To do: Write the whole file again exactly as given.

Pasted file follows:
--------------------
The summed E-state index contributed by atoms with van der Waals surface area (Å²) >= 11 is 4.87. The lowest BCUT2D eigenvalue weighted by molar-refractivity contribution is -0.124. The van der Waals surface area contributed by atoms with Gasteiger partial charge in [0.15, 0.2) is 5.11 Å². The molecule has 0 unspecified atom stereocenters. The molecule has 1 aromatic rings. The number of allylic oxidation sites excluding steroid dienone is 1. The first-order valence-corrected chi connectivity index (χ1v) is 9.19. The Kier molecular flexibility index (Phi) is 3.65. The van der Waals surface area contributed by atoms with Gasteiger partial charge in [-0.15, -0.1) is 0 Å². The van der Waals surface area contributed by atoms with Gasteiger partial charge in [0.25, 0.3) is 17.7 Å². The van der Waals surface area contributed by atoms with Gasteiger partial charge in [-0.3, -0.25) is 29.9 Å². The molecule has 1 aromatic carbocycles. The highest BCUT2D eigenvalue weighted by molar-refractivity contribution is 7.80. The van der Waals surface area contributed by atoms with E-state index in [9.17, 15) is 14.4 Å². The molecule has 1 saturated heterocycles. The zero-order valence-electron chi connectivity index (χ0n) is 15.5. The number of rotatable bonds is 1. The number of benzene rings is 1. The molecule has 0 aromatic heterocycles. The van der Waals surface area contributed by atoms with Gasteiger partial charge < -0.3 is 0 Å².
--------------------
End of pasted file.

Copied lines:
The summed E-state index contributed by atoms with van der Waals surface area (Å²) >= 11 is 4.87. The lowest BCUT2D eigenvalue weighted by molar-refractivity contribution is -0.124. The van der Waals surface area contributed by atoms with Gasteiger partial charge in [0.15, 0.2) is 5.11 Å². The molecule has 0 unspecified atom stereocenters. The molecule has 1 aromatic rings. The number of allylic oxidation sites excluding steroid dienone is 1. The first-order valence-corrected chi connectivity index (χ1v) is 9.19. The Kier molecular flexibility index (Phi) is 3.65. The van der Waals surface area contributed by atoms with Gasteiger partial charge in [-0.15, -0.1) is 0 Å². The van der Waals surface area contributed by atoms with Gasteiger partial charge in [0.25, 0.3) is 17.7 Å². The van der Waals surface area contributed by atoms with Gasteiger partial charge in [-0.3, -0.25) is 29.9 Å². The molecule has 1 aromatic carbocycles. The highest BCUT2D eigenvalue weighted by molar-refractivity contribution is 7.80. The van der Waals surface area contributed by atoms with E-state index in [9.17, 15) is 14.4 Å². The molecule has 1 saturated heterocycles. The zero-order valence-electron chi connectivity index (χ0n) is 15.5. The number of rotatable bonds is 1. The number of benzene rings is 1. The molecule has 0 aromatic heterocycles. The van der Waals surface area contributed by atoms with Gasteiger partial charge < -0.3 is 0 Å².